According to a Bloomberg report, S&P said there was more than a one-in-three chance of an India ratings cut within two years. S&P currently has a BBB-minus rating on India with a negative outlook. A downgrade would push Asias third largest economy to junk status. International rating agencies Moodys and Fitch also have BBB- rating on India but with a stable outlook.
Meanwhile, after recovering in the past two sessions, the rupee plunged 3.4% on Tuesday to touch an intra-day low of 68.26 against the dollar, before recovering slightly to close at 67.73 to the dollar, 2.6% below Mondays close. The domestic currency has declined more than 22% since May 22 and 8.1% in the last month, the steepest decline among 78 global currencies, according to Bloomberg.
Not surprisingly, foreign institutional investors (FIIs) chose to take risk off the table, selling a net $106 million on Tuesday, with long-only funds also offloading stocks. Since May 22, when the US Federal Reserve first hinted at an early tapering of QE3, FIIs have sold $2.6 billion worth of stocks; they had bought $14.2 billion worth of shares between January 1 and May 21.The Sensex is now down 2,067 points or 10.18% since July 23. wiping out R6.8 lakh crore in market capitalisation. Foreign investors have pulled out $870 million from equities and $1.39 billion from debt in the last one month alone.
S&Ps belief that chances of a downgrade are higher for India than Indonesia spooked investors, observed Andrew Holland, CEO, Ambit Investment Advisors. Holland pointed out that S&Ps warning together with other negatives such as the rupee depreciation, weak Q1 GDP numbers and weak factory activity data dragged stocks lower. The Sensex shed 651.4 points on Tuesday or 3.4% to end at 18,234, while the Nifty was down 209 points or 3.77% to 5341.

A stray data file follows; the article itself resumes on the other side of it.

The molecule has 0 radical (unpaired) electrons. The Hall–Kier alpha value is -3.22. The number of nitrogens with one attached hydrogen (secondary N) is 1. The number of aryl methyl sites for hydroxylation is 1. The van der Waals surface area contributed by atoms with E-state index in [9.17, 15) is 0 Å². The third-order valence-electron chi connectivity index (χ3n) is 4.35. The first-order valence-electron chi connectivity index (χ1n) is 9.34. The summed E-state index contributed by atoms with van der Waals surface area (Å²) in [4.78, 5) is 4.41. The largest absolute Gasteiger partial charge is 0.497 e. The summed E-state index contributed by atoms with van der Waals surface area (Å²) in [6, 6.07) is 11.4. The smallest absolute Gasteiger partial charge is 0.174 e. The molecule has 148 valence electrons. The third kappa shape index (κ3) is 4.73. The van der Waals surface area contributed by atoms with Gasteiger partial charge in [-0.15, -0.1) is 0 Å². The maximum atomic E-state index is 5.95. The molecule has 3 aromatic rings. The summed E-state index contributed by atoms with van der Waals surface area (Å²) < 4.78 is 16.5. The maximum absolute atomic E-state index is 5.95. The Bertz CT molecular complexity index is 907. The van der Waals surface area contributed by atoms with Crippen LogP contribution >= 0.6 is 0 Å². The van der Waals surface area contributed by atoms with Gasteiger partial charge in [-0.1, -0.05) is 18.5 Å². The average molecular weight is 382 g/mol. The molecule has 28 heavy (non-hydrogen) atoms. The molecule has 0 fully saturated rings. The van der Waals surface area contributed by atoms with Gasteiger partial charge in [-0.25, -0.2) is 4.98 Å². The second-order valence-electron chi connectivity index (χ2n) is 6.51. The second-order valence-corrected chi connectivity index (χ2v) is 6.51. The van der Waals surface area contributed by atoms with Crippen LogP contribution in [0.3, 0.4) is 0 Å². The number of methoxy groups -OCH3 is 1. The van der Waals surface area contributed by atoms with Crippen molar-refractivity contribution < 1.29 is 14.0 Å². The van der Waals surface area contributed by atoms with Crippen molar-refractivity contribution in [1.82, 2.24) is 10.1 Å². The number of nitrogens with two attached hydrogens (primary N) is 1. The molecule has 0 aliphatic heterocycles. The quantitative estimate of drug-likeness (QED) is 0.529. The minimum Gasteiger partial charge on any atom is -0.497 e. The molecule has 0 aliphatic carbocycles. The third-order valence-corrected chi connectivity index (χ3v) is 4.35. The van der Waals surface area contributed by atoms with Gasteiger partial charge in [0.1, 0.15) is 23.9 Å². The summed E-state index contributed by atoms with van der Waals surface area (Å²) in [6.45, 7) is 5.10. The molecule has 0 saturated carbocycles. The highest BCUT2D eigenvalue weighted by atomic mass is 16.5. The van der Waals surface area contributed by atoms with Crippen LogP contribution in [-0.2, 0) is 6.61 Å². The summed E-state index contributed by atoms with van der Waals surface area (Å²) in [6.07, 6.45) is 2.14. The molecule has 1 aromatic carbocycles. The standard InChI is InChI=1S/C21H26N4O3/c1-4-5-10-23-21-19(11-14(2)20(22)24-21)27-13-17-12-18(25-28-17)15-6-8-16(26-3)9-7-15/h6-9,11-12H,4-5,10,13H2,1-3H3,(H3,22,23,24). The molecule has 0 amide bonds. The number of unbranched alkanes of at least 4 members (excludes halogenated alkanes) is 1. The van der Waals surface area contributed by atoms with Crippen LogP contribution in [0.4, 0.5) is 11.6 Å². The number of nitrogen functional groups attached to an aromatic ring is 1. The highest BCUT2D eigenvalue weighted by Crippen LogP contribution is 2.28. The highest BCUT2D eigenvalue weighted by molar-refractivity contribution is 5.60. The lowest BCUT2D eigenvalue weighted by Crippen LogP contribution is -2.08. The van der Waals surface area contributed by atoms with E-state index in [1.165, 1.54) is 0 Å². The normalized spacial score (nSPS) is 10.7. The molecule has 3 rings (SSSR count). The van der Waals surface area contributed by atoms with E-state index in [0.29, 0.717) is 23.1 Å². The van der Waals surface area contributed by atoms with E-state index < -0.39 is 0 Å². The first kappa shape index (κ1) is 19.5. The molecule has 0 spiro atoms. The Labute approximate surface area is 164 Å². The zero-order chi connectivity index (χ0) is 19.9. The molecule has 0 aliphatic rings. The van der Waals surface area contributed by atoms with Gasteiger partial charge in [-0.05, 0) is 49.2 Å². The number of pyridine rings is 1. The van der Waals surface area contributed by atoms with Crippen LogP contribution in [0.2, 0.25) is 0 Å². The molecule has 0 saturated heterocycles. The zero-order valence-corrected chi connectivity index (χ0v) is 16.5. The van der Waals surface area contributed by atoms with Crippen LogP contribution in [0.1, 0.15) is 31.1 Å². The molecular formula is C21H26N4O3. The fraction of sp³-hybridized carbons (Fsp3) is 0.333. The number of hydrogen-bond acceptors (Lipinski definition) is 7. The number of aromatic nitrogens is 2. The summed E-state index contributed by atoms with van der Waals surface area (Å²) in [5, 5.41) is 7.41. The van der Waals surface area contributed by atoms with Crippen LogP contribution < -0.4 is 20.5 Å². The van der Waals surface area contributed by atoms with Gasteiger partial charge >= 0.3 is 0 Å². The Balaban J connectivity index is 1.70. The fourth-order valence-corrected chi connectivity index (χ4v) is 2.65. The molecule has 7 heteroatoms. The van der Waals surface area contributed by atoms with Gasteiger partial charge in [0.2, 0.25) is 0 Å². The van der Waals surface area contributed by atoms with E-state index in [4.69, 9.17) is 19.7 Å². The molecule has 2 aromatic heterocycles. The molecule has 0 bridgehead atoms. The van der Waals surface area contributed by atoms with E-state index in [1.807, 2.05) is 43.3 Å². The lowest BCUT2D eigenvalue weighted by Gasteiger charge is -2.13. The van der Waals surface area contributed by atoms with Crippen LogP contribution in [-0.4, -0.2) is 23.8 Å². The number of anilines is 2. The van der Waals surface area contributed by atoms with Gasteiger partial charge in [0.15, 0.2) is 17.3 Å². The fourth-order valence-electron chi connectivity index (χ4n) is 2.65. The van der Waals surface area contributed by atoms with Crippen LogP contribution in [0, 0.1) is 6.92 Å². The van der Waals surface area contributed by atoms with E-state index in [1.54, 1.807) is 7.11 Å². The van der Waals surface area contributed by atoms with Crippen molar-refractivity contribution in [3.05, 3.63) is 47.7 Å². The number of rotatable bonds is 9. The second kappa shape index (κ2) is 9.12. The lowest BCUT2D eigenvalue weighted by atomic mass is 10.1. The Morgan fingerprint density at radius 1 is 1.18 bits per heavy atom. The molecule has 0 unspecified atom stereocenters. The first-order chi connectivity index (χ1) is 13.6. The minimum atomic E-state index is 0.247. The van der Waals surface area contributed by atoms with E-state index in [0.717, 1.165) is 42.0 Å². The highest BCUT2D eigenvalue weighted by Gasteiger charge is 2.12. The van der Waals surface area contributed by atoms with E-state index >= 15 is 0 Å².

Bank of America-Merrill Lynch had cautioned two weeks ago that any significant sell-off from overseas investors could bring Indian markets crashing down since FII ownership in Indian markets was at an eight-year-high. According to news reports, Russian radar detected two ballistic objects that were fired towards the eastern Mediterranean from the central part of the sea on Tuesday, indicating war was imminent in the region.
While most of the major Asian markets have lost ground, India remains the regions worst-performer in the year to date. The BSE Sensex has shed a whopping 24% in dollar terms in 2013 while its Asian peers have fared much better Chinas benchmark index Shanghai Composite has fallen just 4.74%, while South Koreas Kospi is down 6.4%. Hong Kongs Hang Seng (-1.2%), Taiwans Taiex (up 2.4%) and Japans Nikkei 225 (up 17.2%) have held up quite well. One reason for this has been the weak currency. The rupee touched a historic low of 68.85/$ on August 28. The Reserve Bank of Indias special window which supplies dollars directly to oil companies, effectively taking away $300-400 million in daily dollar demand had helped arrest the fall somewhat. However, with equity and debt outflows continuing, the rupee has resumed its fall.